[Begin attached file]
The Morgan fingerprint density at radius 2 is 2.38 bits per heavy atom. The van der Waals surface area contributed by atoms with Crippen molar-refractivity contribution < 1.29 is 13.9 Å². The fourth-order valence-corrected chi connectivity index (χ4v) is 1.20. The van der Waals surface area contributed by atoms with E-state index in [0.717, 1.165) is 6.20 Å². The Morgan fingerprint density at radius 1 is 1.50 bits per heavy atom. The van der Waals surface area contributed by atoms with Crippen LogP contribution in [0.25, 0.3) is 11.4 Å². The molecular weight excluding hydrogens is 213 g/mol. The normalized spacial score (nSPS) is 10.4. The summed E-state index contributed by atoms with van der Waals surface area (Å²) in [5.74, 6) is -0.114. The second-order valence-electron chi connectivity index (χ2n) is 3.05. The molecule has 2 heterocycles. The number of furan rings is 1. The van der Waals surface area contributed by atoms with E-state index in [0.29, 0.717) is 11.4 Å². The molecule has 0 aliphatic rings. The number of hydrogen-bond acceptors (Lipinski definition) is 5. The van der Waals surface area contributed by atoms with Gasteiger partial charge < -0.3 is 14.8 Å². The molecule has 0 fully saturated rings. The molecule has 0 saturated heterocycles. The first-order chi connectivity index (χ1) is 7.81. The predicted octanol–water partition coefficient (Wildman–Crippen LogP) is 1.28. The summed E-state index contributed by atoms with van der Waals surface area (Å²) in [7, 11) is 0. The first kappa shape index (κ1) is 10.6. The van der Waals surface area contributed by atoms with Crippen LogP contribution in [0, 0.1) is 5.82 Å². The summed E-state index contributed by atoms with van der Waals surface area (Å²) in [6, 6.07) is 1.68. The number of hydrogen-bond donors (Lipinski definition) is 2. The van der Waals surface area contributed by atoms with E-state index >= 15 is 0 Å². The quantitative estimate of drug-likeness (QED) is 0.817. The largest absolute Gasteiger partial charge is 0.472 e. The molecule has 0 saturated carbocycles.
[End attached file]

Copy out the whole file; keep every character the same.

The Morgan fingerprint density at radius 2 is 2.38 bits per heavy atom. The van der Waals surface area contributed by atoms with Crippen molar-refractivity contribution < 1.29 is 13.9 Å². The fourth-order valence-corrected chi connectivity index (χ4v) is 1.20. The van der Waals surface area contributed by atoms with E-state index in [0.717, 1.165) is 6.20 Å². The Morgan fingerprint density at radius 1 is 1.50 bits per heavy atom. The van der Waals surface area contributed by atoms with Crippen LogP contribution in [0.25, 0.3) is 11.4 Å². The molecular weight excluding hydrogens is 213 g/mol. The normalized spacial score (nSPS) is 10.4. The summed E-state index contributed by atoms with van der Waals surface area (Å²) in [5.74, 6) is -0.114. The second-order valence-electron chi connectivity index (χ2n) is 3.05. The molecule has 2 heterocycles. The number of furan rings is 1. The van der Waals surface area contributed by atoms with E-state index in [0.29, 0.717) is 11.4 Å². The molecule has 0 aliphatic rings. The number of hydrogen-bond acceptors (Lipinski definition) is 5. The van der Waals surface area contributed by atoms with Gasteiger partial charge < -0.3 is 14.8 Å². The molecule has 0 fully saturated rings. The molecule has 0 saturated heterocycles. The first-order chi connectivity index (χ1) is 7.81. The predicted octanol–water partition coefficient (Wildman–Crippen LogP) is 1.28. The summed E-state index contributed by atoms with van der Waals surface area (Å²) in [7, 11) is 0. The first kappa shape index (κ1) is 10.6. The van der Waals surface area contributed by atoms with Crippen LogP contribution in [0, 0.1) is 5.82 Å². The summed E-state index contributed by atoms with van der Waals surface area (Å²) in [6, 6.07) is 1.68. The number of hydrogen-bond donors (Lipinski definition) is 2. The van der Waals surface area contributed by atoms with E-state index >= 15 is 0 Å². The quantitative estimate of drug-likeness (QED) is 0.817. The largest absolute Gasteiger partial charge is 0.472 e. The molecule has 0 saturated carbocycles.